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Mopping Up In Zimbabwe

By  Cathy Buckle
9-8-12

 

Unbelievably, census mayhem continues in Zimbabwe a fortnight after the conclusion of the 2012 population count. Ten days after they said they’d finished counting us in the2012 census, the Zimbabwe National Statistics Agency (ZIMSTAT) said they were about to embark on another mop-up operation. The original census took place from the 17th to the 27th August and Zimstat hailed it as a big success.


Here and there came a few rumblings from people who said they hadn’t been counted and the next we heard was that a ‘mop-up’ operation was underway. Three days later the Census Director, Washington Mapeta said the mop- up operation had been concluded. “ I think it has gone well to cover others who might have been missed and it ends today,” said Mapeta. That took us to the 30th August but all was not well.

Aside from the usual, predictable complaints that there wasn’t enough money to pay the enumerators, whispers started growing louder that everyone in the country had still not been counted. In the first few days of September there were reports coming in from Harare, Bulawayo, Masvingo, Mhondoro, Lupane ­ all saying that people from a number of areas hadn’t been counted. A former MP in Lupane East told an independent radio station that 108 homesteads in his area hadn’t been counted and no one knew why they had been left out.

By then eyebrows were really raised. Was it really possible that 30,000 enumerators hadn’t been able to count the population in ten days? Each enumerator only had to count approximately four hundred people which, over ten days meant an average of forty people a day; not a lot when an average household could be expected to have five or six people resident.

The wheels really came off when the Deputy Minister of Justice, Obert Gutu, said his household in Harare hadn’t been counted. The MDC MP said he lived in a Close in Harare which had seven houses in it and none of them had been counted by census enumerators. The Deputy Minister said he felt aggrieved, marginalized and discriminated against and was considering taking legal action against Zimstat.

The Zimstat Census Director told everyone who hadn’t been counted in the Census to either contact enumerators in their areas or visit Zimstat offices so that they could be counted. An independent newspaper reported that when people who hadn’t been counted tried to visit the Zimstat offices in Bulawayo they were turned away. It turns out that the Zimstat offices in Bulawayo are in the same building as the CIO. One man said he was denied entry by security guards who said the building was a security threat. (Yes, the building was a threat, not the visitor!)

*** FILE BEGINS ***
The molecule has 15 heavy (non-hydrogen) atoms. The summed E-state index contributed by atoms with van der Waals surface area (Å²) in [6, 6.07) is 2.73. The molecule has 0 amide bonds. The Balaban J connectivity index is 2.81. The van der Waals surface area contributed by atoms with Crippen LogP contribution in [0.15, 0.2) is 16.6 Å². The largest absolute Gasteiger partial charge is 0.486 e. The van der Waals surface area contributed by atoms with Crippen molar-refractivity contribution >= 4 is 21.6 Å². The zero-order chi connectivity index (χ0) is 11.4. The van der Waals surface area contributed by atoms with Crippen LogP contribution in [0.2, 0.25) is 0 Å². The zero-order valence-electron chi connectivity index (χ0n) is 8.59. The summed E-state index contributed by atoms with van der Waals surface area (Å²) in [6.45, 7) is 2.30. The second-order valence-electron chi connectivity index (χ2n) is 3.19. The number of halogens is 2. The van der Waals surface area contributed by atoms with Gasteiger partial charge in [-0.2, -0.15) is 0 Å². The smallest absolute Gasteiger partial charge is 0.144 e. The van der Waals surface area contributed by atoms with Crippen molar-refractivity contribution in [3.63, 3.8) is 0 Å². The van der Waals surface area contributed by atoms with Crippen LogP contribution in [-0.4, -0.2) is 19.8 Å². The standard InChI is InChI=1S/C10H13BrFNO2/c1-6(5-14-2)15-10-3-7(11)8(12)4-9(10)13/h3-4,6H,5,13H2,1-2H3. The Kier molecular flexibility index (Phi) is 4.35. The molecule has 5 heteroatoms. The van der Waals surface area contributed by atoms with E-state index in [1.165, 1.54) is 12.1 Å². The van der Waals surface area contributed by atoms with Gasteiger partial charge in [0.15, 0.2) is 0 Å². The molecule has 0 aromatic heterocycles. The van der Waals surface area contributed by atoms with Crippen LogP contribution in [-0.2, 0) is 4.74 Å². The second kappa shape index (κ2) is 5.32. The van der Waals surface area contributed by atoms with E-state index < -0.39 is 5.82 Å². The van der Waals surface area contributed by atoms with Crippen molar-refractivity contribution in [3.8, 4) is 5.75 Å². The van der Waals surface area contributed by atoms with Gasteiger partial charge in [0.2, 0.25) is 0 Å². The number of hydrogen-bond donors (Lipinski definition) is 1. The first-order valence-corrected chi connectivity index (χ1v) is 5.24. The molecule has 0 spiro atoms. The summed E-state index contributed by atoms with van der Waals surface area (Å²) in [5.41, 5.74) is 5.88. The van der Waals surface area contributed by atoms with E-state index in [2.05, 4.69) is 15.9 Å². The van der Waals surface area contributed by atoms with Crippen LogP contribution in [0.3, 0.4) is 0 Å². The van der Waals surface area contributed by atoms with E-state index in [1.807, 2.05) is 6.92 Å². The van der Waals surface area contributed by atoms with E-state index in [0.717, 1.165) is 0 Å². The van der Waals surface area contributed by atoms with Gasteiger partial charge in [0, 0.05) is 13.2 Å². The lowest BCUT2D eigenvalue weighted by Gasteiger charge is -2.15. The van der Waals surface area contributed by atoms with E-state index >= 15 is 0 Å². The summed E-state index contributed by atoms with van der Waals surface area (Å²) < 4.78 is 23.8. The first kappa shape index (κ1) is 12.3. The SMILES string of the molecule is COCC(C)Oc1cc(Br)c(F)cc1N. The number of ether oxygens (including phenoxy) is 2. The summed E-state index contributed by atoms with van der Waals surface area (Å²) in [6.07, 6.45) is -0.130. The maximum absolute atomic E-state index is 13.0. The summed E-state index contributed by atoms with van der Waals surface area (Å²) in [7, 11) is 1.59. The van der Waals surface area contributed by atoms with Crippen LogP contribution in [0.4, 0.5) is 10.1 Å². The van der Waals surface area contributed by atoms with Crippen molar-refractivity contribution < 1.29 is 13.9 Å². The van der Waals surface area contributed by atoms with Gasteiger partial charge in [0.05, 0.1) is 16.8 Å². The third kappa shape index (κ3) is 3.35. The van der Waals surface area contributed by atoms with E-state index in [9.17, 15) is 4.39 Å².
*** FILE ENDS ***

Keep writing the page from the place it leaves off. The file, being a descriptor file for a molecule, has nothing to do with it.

Then a second ‘mop-up’ operation was announced. The Zimstat Director said they were checking reports and enumerators would be redeployed to areas where people said they hadn’t been counted. Those people would have to now try and remember where they were on a night over three weeks ago. One local weekly newspaper said that the Zimstat Director launched into a tirade when he was asked about payment irregularities saying that journalists were hell bent on trying to discredit the 2012 cenus. Whew, we thought Zimstat had done a pretty good job of that all by themselves!

And lastly, just to put the record straight, there were 11.6 million Zimbabweans counted in the 2002 census, not the 14 million that are being quoted in recent ZBC news bulletins. As much as it might suit their propaganda to say there were 14 million people in Zimbabwe ten years ago, there actually were not.


Until next time, thanks for reading,

love cathy

8th September 2012. Copyright Cathy Buckle. www.cathybuckle.com


For information on my new book “IMIRE”, about Norman Travers and Imire Game Park, or my other books about Zimbabwe: “Innocent Victims,” African Tears,” “Beyond Tears;” and “History of the Mukuvisi Woodlands 1910-2010”, or to subscribe/unsubscribe to this letter, please visit my website or contact cbuckle@zol.co.zw

 

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